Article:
Thank you, Mary Ann and Leah: I knew the schoolhouse had been moved at some point. The antique “schoolhouse clock” in my own classroom once kept time in hers, so I’m grateful for this insight to her world.

I wonder if current conditions may lead to a resurgence of the small, mixed-grade, neighborhood schools that dotted the country 100 years ago…

David Heller
David Heller
1 year ago
Reply to  Mary Ann Machi

Thank you for your maps Mary Ann! Found this about the school:
“The Stone Lagoon Little Red School House”. sits along the Pacific Coast Highway in Northern California Stone Lagoon near Orick, CA. The Stone Lagoon School District was founded in 1893. This one room school house opened in 1899, surrounded by towering redwood. Records show that the land on which the school was originally built was donated by the Huntley family. In 1958, this humble house of learning closed its doors forever when the smaller schools were consolidated into the Big Lagoon School. The original location of Stone Lagoon School was on the west side of Highway 101, but the school was later moved across the highway to its present location. Today, Stone Lagoon School is owned by the Redwood Lake Resort which is part of the Elk Country RV Resort and Campground.” There is a great photo of the school with elk in the yard at the link. (in case my attachment fails again)

Mary Ann Machi
Mary Ann Machi
1 year ago
Reply to  David Heller

David, your photo didn’t come through but here’s one that shows elk & schoolhouse. Also, not getting your link to work. The wonders of the internet!!!

I like stars
I like stars
1 year ago

I stopped reading right after she prejudged the only student who showed up the first day as “colorless as the dust of the road – in intellect as well as in looks! ”

How sad.

lauracooskey
lauracooskey
1 year ago
Reply to  I like stars

The joy of reading Ethel Tracy is in finding that she shares her thoughts, which is rare in the journals and letters of the time. More often, such local records are brisk reports of practical matters– no time for reflection or opinion. I was delighted to find a writer who revealed her own human side, such as inevitable inner judgments of what her teaching year would look like, considering her pupils. As you get to know the lady through reading years of her thoughts, you realize that she would never allow her inner critic to manifest in actual cruelty or unfairness.
Stopping reading because of finding an admittedly private thought of which you disapproved is kind of like giving up hope in a pupil due to judging him dull as dishwater. Were you not curious as to whether this confession was a lead-up to later discovery that the dusty dullard was actually a real gem?

Guest
Guest
1 year ago
Reply to  I like stars

I can remember being shocked in my mid teens when I overheard two long time elementary teachers discussing their current crop of students. They were pretty harsh in general but the statement that really got to me was how revolted one was by a boy who had a constantly runny nose. All I could think was that he couldn’t help that. Until that point I never considered that there are teachers who simply don’t like their students much at all. At least I now understood the intense joy in teacher’s voices when they utter the word “summer vacation.”

Guest
Guest
1 year ago

Love this shit, I read the fuck outa history books!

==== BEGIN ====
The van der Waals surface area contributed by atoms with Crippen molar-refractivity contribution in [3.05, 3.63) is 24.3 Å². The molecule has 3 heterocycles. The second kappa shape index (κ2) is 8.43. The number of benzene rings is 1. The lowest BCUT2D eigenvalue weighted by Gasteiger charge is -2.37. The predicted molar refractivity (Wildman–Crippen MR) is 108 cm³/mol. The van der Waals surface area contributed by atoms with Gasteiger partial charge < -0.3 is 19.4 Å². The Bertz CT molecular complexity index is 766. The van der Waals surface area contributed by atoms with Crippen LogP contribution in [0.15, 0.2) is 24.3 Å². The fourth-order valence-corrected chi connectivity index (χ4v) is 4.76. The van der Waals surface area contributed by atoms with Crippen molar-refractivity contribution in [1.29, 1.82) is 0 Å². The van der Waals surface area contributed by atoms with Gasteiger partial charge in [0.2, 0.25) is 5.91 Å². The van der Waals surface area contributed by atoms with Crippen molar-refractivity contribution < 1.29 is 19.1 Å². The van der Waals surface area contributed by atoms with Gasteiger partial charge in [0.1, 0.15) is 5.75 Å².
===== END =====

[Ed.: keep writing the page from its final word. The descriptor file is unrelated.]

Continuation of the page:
Leah Foss
Leah Foss
1 year ago

She taught my Father and his brothers and their Father and their Grandfather. The little red school house use to be on the other side of the freeway on the Foss Homestead land.

Mary Ann Machi
Mary Ann Machi
1 year ago
Reply to  Leah Foss

Leah, you didn’t mention where she taught your ancestors. Would it have been at the Little Red Schoolhouse? Thank you!

Obliviously
Obliviously
1 year ago
Reply to  Leah Foss

Leah,, was Mel your uncle or dad? I grew up on the hill just above them. Really nice people. Walked past their house on the way to the school bus every day.

Debbie
Debbie
1 year ago

I loved this. I always feel connected to the school teachers back then.

David Heller
David Heller
1 year ago
Reply to  Debbie

You would love the whole series, they may archived in other places, but I imagine that the Historical Society has the whole series. I will do one more post of her diary next week. Later she taught at Harris where her encounters with some of the colorful locals are classic. We will get to those as well in the future.

commenter
commenter
1 year ago
Reply to  David Heller

please! just the snippy judgments next week!
the rest of it is as dull as that colorless boy!

commenter
commenter
1 year ago

damn, that’s a nice look at local history.
unlike I Like Stars i loved her snippy little judgements
and i believe them…that kid was dull ALL OVER…
I Like Stars, you remind me of this friend i have, she’s such a snowflake that
she gets upset and stalks off if there’s any hint of adversity in our conversation…she’s, sadly, a control freak with nothing to control…

Edie Butler
Edie Butler
1 year ago

Thanks David, for doing all this public history research and sharing on this site. I recently discovered your posts. Please keep it up!

David Heller
David Heller
1 year ago
Reply to  Edie Butler

Thank you Edie, coming from one who has done so very much for the cause of history, I’m honored.

TD
TD
1 year ago

It’s interesting that Alder Point (is that Alderpoint?) was so much more interesting than Trinidad in 1903.

Mary Ann Machi
Mary Ann Machi
1 year ago
Reply to  TD

Same place TD. Name evolved over the years. It was right on the train tracks coming from San Fran and going to Eureka. In its heyday, was a hoppin’ place.

Jeffersonian
Jeffersonian
1 year ago

Not much has changed at Stone Lagoon, except less fish. A pretty but boring place.

Mike D
Mike D
1 year ago

Is there any more information on the original school house location? I seen the map and the comment about the homestead. I keep seeing across the road. 1.6 miles seems more like up the road. Is it possible that the school house was originally in the fields across the street from its current location?

Bek
Bek
2 months ago

I’ve read The School Ma’am. I’m descended from the Huntley family that she talks about through my grandma and always thought this little book was so interesting.